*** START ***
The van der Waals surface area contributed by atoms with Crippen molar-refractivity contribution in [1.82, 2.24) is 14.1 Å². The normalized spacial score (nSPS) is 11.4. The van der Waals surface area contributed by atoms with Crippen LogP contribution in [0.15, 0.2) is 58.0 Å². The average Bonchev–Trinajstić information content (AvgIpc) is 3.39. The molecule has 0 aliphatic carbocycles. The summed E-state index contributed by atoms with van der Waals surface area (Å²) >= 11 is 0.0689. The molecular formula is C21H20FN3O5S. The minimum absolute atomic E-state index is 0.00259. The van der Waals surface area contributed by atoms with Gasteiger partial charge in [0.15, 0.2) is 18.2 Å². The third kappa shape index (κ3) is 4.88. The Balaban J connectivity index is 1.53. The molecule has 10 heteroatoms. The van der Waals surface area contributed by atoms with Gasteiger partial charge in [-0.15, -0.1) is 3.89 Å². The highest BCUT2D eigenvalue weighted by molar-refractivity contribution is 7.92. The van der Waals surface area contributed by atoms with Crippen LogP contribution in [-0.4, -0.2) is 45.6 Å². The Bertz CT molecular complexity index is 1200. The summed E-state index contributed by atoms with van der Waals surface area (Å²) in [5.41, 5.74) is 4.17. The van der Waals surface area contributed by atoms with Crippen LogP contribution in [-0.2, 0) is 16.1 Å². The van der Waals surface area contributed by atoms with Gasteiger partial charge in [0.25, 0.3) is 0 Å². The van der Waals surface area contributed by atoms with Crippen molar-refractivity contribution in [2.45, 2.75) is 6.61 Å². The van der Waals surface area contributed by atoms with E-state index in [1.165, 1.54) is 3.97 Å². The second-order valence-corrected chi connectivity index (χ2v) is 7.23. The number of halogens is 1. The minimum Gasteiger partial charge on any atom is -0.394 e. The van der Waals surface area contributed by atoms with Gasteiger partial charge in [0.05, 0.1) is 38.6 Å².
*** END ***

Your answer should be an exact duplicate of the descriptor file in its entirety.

The van der Waals surface area contributed by atoms with Crippen molar-refractivity contribution in [1.82, 2.24) is 14.1 Å². The normalized spacial score (nSPS) is 11.4. The van der Waals surface area contributed by atoms with Crippen LogP contribution in [0.15, 0.2) is 58.0 Å². The average Bonchev–Trinajstić information content (AvgIpc) is 3.39. The molecule has 0 aliphatic carbocycles. The summed E-state index contributed by atoms with van der Waals surface area (Å²) >= 11 is 0.0689. The molecular formula is C21H20FN3O5S. The minimum absolute atomic E-state index is 0.00259. The van der Waals surface area contributed by atoms with Gasteiger partial charge in [0.15, 0.2) is 18.2 Å². The third kappa shape index (κ3) is 4.88. The Balaban J connectivity index is 1.53. The molecule has 10 heteroatoms. The van der Waals surface area contributed by atoms with Gasteiger partial charge in [-0.15, -0.1) is 3.89 Å². The highest BCUT2D eigenvalue weighted by molar-refractivity contribution is 7.92. The van der Waals surface area contributed by atoms with Crippen LogP contribution in [-0.4, -0.2) is 45.6 Å². The Bertz CT molecular complexity index is 1200. The summed E-state index contributed by atoms with van der Waals surface area (Å²) in [5.41, 5.74) is 4.17. The van der Waals surface area contributed by atoms with Crippen LogP contribution in [-0.2, 0) is 16.1 Å². The van der Waals surface area contributed by atoms with Gasteiger partial charge in [0.25, 0.3) is 0 Å². The van der Waals surface area contributed by atoms with Crippen molar-refractivity contribution in [2.45, 2.75) is 6.61 Å². The van der Waals surface area contributed by atoms with E-state index in [1.165, 1.54) is 3.97 Å². The second-order valence-corrected chi connectivity index (χ2v) is 7.23. The number of halogens is 1. The minimum Gasteiger partial charge on any atom is -0.394 e. The van der Waals surface area contributed by atoms with Gasteiger partial charge in [0.05, 0.1) is 38.6 Å².